Next on the agenda was taking away the burning vessel and installing bins at our dump. Why were fourteen Unincorporated Communities allowed then to have landfills that were gated, with attendants, while YTG drove the cost of our dump up sky high – by having a contractor come all the way from Whitehorse, a 600 mile round trip, to empty the bins. We asked many times to have the use of our dump restricted as we have industrial users – mines, reclamation company, drillers, placer miners, lodge within 100 miles using our dump. We asked that the dump have a gate, with a Keno resident attending once per week to open the dump to Keno residents only. YTG refused to restrict the use of our dump, as a consequence there was a lot of garbage in spring, summer and fall.

They could have at least have had the garbage trucked away to Dawson, which has a municipal dump, who accept garbage from outside their municipal boundaries. And the Mayo municipality is working with YTG to accept garbage from outside their municipal boundaries. I suppose they will accept the garbage from Stewart Crossing, the only transfer station left after YTG closes Keno, Braeburn, Johnson’s Crossing and Silver City.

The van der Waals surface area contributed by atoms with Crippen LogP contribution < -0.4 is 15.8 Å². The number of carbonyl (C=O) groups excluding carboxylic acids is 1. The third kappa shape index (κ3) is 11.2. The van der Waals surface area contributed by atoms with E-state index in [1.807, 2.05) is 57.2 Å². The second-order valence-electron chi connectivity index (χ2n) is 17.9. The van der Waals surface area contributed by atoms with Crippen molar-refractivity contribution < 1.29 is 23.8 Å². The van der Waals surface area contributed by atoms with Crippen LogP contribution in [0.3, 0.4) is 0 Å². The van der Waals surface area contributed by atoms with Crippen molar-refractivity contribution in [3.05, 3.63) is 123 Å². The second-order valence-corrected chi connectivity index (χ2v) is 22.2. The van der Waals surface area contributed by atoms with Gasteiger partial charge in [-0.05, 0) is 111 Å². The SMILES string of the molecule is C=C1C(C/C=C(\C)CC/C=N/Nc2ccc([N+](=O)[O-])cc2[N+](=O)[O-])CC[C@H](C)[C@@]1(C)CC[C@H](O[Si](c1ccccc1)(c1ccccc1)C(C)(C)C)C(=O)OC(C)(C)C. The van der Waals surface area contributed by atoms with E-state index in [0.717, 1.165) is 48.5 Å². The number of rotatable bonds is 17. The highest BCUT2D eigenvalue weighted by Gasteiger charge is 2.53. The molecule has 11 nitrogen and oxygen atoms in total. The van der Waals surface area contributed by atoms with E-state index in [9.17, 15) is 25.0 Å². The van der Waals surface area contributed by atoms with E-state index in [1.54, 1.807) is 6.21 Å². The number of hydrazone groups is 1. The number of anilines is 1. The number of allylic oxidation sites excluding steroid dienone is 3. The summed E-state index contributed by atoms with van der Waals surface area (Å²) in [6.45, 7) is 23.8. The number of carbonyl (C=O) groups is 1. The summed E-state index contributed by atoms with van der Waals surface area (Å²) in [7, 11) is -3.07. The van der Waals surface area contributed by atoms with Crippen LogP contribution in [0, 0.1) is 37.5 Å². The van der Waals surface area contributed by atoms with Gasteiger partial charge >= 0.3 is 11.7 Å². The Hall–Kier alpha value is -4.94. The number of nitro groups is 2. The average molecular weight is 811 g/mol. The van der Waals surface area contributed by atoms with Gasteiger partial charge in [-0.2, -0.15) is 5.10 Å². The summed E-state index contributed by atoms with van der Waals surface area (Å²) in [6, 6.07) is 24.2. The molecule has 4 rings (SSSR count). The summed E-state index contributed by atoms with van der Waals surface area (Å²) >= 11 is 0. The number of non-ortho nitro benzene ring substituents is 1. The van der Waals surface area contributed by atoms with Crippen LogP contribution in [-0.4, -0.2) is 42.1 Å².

YTG has fourteen Unincorporated Community Landfills. Keno, Braeburn, Johnson’s Crossing and Silver City should also be able to have gated landfills, with attendants just like they have. From Lawrie Crawford’s article in the Yukon News: “The streamlining standardization and rationalization of costs has been on the government agenda for many years. Higher standards, better processes, expectations of diversion ever-increasing quantities of waste and climate change urgencies are all adding to the pressure to do something. The president of Association of Yukon Communities Gord Curran, said ‘Some of the considerations were the need to manage better environmental risk, operating using clear standards, and have comparable user fees to all municipal and YTG sites. This meant that all sites needed attendants, gates and potentially, infrastructure upgrades. As a result, the potential for closing smaller facilities within a reasonable distance from regional facilities was discussed as part of the rationalization of services, but mainly by YTG since they operated the small sites.”